Kite & String Vintage Outlook, from here

May 1, 2019

By Melissa Madden

owner/field crew: Kite & String/Finger Lakes Cider House/Good Life Farm

Liberty harvest.jpg

2018 was a challenging year to fully ripen fruit. This has a significant impact on the quality of the vintage and deep repercussions for cellar practices starting with harvest thru to each cider’s release date. Usually we look back at vintages from the fully finished and aged standpoint. We are just beginning to release the first of the 2018 ciders, while the rest are laid down for secondary fermentation and aging. I find it to be a fine moment to lay out some Harvest ‘18 vintage details before we forget in the haste of Spring 2019 and all that is to come!

Starting in August 2018 we had torrential, record-producing rains (see our Blog post 8/23/18 about the floods on Seneca and Cayuga Lakes), and a consistent state of lower-than-average temperatures for much of the late Fall. 2018 was indeed the wettest autumn since 1895, with the fourth warmest September and third coldest November on record (NOAA Quarterly Climate Impact and Outlook, December 2018). I’m using weather data, brix at harvest and specific gravity at press, and my own memories of field harvest to draw some preliminary conclusions on the 2018 Vintage.


Brix (fruit sugars)

Specific Gravity (density of a liquid aka sugar content, in this case fresh pressed apple juice. SG is used to follow fermentations to dryness)

Each vintage we have an opportunity to express the fruit and the farming practices behind each harvest. Each vintage offers its own set of trials, and it is tempting to seek the year that was the BEST. I prefer instead to focus on what the vintage tells us about its own year, and explore how we tie our own story to that time.

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I asked Jimmy to characterize his own experience from last Fall and to discuss his vantage at the press vs mine in the field. Jimmy reported a few facts that corroborated my memories about harvest, and used the variety ‘Goldrush’ to tell his story. He uses this particular and beloved variety because we use more of it than any other variety. Over the past three years, we’ve done Good Life Farm-estate only single varietal ferments with ‘Goldrush’, largely destined for the Cider Club. The 2017 SV was so limited it is only for sale (17 cases in total) that it is for sale but not on the tasting menu. It is spectacular, and since we both buy and source ‘Goldrush’, and value it so highly, it is an exceptional window into our experience of a vintage.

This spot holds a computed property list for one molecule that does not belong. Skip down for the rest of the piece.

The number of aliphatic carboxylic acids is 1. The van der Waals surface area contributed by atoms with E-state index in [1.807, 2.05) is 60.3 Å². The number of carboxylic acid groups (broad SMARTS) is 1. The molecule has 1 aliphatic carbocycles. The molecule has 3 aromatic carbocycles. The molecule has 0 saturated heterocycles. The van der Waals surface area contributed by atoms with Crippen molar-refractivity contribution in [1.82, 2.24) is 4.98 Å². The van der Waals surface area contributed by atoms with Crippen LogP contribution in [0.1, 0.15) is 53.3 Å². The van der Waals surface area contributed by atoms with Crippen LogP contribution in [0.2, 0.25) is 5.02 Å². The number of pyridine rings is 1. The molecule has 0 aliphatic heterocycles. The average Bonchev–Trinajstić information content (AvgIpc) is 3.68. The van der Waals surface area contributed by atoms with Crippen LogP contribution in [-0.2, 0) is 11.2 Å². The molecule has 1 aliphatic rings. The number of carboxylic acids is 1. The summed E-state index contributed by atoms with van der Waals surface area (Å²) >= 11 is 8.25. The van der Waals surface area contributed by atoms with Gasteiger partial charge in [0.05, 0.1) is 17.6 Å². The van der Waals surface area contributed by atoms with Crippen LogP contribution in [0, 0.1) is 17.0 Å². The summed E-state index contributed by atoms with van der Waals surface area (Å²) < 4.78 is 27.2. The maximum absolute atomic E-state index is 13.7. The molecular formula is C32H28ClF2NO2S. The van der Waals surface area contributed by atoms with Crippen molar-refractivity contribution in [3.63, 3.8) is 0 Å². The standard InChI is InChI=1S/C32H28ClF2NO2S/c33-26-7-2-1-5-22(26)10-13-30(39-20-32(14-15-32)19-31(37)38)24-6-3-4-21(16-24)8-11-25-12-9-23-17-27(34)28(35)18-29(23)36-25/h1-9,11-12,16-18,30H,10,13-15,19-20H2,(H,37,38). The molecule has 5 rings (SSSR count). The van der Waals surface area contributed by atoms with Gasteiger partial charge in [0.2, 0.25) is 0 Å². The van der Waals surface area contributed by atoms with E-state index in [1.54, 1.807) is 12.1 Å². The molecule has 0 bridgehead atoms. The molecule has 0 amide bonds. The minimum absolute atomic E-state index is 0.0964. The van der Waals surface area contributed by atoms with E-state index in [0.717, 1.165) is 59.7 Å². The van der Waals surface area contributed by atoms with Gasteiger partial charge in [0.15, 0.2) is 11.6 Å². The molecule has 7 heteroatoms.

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The 2018 ‘Goldrush’ coming out of Good Life Farm  were harvested in a shorter window than in 2015 and 2017 (2016 being so extreme in terms of drought that data is scant and irrelevant), except for some early drops during a heat wave in September. We started picking earlier and had to finish earlier because the snow and ice arrived on November 16th, but the ripeness as represented by brix at harvest and specific gravity after pressing were lower compared to those years where harvest went on into December. As compared to other farms where we also source ‘Goldrush’, we had higher specific gravity- I’ll guess because of a mix of our orchard practices- organic, lower input, no irrigation, low Nitrogen inputs- and because we were able to spot harvest and visit trees several times to attempt to allow for greater ripeness.

turk early Nov 2018.jpg

What does this suggest for the 2018 vintage? I may be stretching a bit by trying to use specific varieties as a metric and for not manically keeping weather data collated by variety at the time of harvest. But from here, I’d sum up the 2018 vintage as this…

2018 was a tough year in ways unrelated to weather, and I think that the simple challenge of getting the harvest in is well documented in the subsequent challenge of getting the fruit to shine in the cider. Jimmy pointed out that several of our new experiments- First Pet Nat! First wild ferments with Good Life ‘Goldrush’! … represent a nod towards slightly more risky cellar practices with greater rewards. This might be a great way to sum up the challenges of 2018 generally. Because of our September heat wave and resulting early fruit drop, we spent a lot of time revisiting trees to spot pick what was left with hopes of increased ripeness. Similarly, in the cellar, Jimmy and Garrett spent a lot of time working around this weird harvest timing and low sugars, while all of us stood at the press far into the freezing temperatures of Fall. Over the next 9 months the 2018 vintage will arrive to tell its own story, and we’ll see how poignant this particular pin in time proves.

2018 releases to date: Baldwin’, ‘Greenman’, ‘Rosé

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